The independent Taskforce was created in January this year in order to develop a new five-year Cancer Strategy for England. The strategy is due to be ready by Summer 2015 and we have already attended one workshop and made a written submission to the Taskforce.
From the perspective of pancreatic cancer there is much to welcome. In particular the following sections of the document are worth highlighting:
- ‘That there is unacceptable variation in access to and experience of care across geographies, segments of the population and in cancer types’. (page1)
We know from the Cancer Patient Experience Survey that pancreatic cancer patients have a worse experience of the diagnostic, treatment and care pathway than many other cancer types and we hope this will be addressed as the Strategy is developed further. We also need to see specific commitment to tackling cancers like pancreatic cancer where survival remains unacceptably low and hardly changed in the past 40 years.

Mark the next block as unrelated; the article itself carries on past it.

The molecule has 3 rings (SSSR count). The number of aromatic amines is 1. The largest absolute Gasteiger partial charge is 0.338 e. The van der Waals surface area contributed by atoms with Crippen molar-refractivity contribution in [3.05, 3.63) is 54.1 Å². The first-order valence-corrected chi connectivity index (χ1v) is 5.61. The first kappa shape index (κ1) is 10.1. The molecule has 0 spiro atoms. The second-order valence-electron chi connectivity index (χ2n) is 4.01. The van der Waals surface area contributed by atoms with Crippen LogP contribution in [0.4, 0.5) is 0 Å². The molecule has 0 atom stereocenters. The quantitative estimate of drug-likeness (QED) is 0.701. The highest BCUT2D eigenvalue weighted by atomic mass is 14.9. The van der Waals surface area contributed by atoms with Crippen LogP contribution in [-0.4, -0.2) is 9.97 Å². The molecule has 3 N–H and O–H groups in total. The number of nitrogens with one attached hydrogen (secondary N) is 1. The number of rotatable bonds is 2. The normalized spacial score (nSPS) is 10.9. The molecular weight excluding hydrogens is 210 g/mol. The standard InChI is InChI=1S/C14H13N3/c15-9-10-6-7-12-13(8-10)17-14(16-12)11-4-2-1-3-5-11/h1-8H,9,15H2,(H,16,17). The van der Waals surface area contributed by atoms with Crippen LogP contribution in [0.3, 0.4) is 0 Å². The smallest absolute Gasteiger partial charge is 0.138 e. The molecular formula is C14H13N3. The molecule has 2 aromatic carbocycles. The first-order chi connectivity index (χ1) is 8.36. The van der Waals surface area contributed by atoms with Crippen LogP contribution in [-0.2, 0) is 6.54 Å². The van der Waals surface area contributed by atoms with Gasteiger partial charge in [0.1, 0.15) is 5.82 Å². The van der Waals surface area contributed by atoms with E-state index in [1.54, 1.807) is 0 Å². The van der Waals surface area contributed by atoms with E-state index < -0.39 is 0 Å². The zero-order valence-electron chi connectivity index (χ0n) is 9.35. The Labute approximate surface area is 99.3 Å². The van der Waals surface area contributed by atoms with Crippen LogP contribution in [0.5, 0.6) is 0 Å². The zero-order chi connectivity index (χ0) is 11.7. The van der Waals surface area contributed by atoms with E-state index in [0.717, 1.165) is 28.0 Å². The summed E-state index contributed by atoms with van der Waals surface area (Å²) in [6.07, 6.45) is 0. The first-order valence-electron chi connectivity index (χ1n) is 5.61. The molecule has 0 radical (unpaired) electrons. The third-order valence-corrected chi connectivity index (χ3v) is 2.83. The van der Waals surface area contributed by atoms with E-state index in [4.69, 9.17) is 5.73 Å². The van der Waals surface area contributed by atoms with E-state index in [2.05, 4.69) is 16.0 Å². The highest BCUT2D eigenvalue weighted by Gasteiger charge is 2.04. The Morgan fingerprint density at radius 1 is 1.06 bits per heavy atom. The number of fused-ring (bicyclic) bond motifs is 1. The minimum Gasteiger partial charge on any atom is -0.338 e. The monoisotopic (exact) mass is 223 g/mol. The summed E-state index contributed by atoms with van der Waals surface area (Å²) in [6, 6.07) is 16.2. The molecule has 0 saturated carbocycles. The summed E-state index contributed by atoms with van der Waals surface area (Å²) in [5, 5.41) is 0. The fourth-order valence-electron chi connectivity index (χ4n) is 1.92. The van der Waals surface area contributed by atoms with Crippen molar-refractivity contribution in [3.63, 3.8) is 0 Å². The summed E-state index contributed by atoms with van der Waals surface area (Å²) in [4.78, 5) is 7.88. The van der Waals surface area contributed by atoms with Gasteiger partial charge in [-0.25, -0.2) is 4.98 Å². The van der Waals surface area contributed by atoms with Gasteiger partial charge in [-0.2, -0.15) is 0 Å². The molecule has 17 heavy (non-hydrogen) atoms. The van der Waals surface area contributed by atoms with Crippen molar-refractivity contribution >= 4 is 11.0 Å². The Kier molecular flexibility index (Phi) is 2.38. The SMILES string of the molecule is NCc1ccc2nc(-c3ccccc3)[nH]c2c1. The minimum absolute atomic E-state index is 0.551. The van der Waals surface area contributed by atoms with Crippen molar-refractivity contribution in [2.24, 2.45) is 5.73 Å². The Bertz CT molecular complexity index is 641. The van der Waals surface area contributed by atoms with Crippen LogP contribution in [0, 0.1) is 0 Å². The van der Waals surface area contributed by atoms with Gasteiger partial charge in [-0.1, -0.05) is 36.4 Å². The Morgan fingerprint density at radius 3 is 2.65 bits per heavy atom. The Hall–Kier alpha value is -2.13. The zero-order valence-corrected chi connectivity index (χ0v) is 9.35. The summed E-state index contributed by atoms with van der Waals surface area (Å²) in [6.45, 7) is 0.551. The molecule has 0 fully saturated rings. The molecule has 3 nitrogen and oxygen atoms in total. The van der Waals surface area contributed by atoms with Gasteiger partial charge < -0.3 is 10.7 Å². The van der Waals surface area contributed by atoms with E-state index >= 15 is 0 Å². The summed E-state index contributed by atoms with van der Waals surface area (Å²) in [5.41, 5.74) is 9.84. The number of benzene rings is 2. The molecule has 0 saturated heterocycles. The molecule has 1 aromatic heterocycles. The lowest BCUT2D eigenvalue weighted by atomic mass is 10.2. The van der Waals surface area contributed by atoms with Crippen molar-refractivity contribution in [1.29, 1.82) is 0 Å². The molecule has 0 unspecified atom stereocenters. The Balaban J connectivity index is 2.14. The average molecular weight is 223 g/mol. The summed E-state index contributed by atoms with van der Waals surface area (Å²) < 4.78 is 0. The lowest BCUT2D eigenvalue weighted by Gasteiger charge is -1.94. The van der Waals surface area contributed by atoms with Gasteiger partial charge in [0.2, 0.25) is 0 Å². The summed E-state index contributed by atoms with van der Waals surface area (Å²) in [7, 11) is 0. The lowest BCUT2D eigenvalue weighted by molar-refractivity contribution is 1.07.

- ‘That research efforts must be maintained, both in the UK and internationally’, for cancers, like ‘lung, pancreas, oesophageal cancer and most brain tumours [where] survival remains stubbornly low.’ (page 3)
We hope that this specific reference to pancreatic cancer and other cancers of unmet need is carried over into the final strategy, along with specific measures designed to tackle low survival. For instance, we will continue to lobby not just for maintained investment, but increased investment in research into cancers of unmet need like in pancreatic cancer over the next five years. We are heartened by recent developments including the announcement of a significant USA/UK Dream Team investment and hope similar ring-fenced funding may follow in future.
- ‘That some CCG populations have outcomes for some cancers close to some of the best performing countries, but nowhere does this include all of the types of cancers studied.’ (Page 4)
We know that UK pancreatic cancer survival rates lag behind many countries - like the US, Canada and Australia - and that within the UK there are geographical variations. We will lobby to ensure that the new Cancer Strategy will set out to establish and address the reasons for these variations.